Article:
STEPS TO REDEFINING YOUR MENTAL HEALTH

Have you ever asked yourself the reason for why you act in a certain way? Perhaps you wonder why you think differently from how others do. The answer to this is simple, all these are more are dependent on your mental health. The way we see things differ from one another because we have different state of mental health.

For instance, not everyone has the same capacity and willpower to get back on their feet promptly when they suffer a negative occurrence. This is a big difference in mental health. Hence, this implies that someone who has a great mental health would less likely suffer from common mental health problem.

This does not understate the fact that they would experience them because we are humans and we are wired to do so. It means that people who have a better mental health would be able to handle themselves more when they are in tight situations.

In redefining your mental health, you need to start by placing value on yourself. There are people today who hardly believe in themselves. They are usually dependent on other people to take the move, develop an initiative before they can follow suit. They have failed to realize that the same potential to do something worthwhile.

For you to place value on yourself, you need to kick-off by learning new skills that come with value. When you know these things, it becomes effortless for you to impact people.

In addition to this, you need to take care of your physical appearance. This is one of the most effective steps to giving your mental health a good shape. When you look and appear well, people will compliment your looks and this promotes your self-esteem.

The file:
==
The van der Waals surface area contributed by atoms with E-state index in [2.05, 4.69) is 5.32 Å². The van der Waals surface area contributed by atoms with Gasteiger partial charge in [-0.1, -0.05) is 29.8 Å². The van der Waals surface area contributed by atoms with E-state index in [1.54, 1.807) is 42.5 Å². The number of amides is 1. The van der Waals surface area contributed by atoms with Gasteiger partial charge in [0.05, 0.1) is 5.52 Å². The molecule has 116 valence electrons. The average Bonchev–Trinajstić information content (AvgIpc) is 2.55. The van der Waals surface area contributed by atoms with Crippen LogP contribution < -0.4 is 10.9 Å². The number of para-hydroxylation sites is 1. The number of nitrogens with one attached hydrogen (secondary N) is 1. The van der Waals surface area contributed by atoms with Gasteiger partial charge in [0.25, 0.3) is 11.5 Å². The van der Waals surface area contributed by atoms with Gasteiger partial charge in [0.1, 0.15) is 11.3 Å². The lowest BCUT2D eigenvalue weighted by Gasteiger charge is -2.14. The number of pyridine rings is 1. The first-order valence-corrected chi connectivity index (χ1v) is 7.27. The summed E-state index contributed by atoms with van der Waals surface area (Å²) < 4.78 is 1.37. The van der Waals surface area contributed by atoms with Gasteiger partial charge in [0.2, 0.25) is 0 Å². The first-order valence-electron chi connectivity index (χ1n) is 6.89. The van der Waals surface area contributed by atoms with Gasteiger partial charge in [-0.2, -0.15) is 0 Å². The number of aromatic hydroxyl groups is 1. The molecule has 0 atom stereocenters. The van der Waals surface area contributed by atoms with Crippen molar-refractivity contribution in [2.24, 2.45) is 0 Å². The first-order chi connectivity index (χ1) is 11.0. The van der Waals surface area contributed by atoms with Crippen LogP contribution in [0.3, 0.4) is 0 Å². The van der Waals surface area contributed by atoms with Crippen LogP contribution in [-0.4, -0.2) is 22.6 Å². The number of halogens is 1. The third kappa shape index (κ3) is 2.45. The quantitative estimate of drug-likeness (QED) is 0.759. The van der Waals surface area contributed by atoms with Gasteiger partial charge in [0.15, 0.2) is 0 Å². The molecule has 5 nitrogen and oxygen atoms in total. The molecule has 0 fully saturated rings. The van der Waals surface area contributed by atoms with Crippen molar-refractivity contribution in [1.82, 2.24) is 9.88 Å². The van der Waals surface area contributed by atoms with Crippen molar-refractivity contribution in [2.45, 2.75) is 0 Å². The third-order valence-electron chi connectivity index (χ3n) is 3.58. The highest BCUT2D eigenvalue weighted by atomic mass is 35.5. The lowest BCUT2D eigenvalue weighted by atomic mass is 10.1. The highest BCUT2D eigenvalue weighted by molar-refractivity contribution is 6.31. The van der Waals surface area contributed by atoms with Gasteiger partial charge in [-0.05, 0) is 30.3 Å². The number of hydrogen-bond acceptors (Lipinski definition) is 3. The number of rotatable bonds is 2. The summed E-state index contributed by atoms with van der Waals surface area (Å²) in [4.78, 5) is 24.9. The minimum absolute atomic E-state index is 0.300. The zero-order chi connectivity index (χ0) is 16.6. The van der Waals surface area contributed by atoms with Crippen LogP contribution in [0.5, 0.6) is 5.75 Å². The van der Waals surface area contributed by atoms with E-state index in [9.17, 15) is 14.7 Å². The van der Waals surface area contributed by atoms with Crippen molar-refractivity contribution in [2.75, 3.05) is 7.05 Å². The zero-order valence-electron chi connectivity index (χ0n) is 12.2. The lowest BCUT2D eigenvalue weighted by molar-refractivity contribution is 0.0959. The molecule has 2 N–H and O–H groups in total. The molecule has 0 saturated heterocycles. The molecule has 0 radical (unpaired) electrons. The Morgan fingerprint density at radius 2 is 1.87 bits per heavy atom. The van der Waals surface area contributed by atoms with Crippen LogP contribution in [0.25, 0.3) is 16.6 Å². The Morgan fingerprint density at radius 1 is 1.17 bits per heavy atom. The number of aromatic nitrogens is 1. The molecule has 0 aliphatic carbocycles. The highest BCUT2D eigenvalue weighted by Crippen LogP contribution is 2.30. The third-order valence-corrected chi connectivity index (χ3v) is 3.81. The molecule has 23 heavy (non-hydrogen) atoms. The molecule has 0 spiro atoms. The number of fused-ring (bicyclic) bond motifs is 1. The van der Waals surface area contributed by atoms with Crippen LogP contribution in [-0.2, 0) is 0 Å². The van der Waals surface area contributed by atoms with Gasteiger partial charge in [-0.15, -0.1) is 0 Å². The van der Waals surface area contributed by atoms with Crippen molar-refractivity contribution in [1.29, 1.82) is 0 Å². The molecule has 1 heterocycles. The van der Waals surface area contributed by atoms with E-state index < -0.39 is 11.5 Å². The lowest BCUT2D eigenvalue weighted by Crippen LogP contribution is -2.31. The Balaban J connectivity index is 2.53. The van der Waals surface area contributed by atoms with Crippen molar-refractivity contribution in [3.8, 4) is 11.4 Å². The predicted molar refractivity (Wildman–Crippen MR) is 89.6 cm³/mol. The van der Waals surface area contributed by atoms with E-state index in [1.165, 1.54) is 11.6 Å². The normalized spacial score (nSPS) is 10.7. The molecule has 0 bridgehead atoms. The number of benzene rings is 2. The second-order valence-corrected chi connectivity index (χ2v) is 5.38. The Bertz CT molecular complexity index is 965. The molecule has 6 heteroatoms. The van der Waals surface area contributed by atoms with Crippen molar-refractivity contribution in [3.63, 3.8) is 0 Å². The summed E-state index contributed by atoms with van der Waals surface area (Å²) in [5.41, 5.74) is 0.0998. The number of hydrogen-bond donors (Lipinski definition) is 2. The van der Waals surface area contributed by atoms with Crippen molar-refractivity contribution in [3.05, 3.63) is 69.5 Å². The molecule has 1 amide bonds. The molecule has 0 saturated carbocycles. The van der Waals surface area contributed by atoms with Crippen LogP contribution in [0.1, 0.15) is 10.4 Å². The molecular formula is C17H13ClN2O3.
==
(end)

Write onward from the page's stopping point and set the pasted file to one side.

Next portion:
To make compliments a continuum, it is advised you eat healthily, take vegetables and fruits, water and sleep well. Do not leave out exercising because of the numerous benefits if brings you.

It is also necessary for you to build relationships with people who are sober, and not those whose actions will deplete your mental health.

HOW SUBSTANCE ABUSE AFFECTS THE BRAIN

When substance abuse is in play, the part of our body that receives the greatest effect is the brain. This is the seat of intelligence, and it is also responsible for controlling most of our body processes.

The normal functioning of our body depends on how healthy our brain is. If there is a dysfunction in the way our brain functions, it could be as a result of some self-initiated actions or external influences.

Substance abuse affects the brain in some ways that we are not aware of. For those who are not aware, substance abuse refers to the indiscriminate intake of either alcohol or drugs. In some cases, people take the both of them. Taking either of these substances beyond normal is referred to as an abuse.

Substance abuse greatly affects the structures of the brain. To start with, the cells located within the brain contain chemical signals. When an individual regularly abuses substances, these chemical signals are inhibited and this results in intoxication which we are all aware of.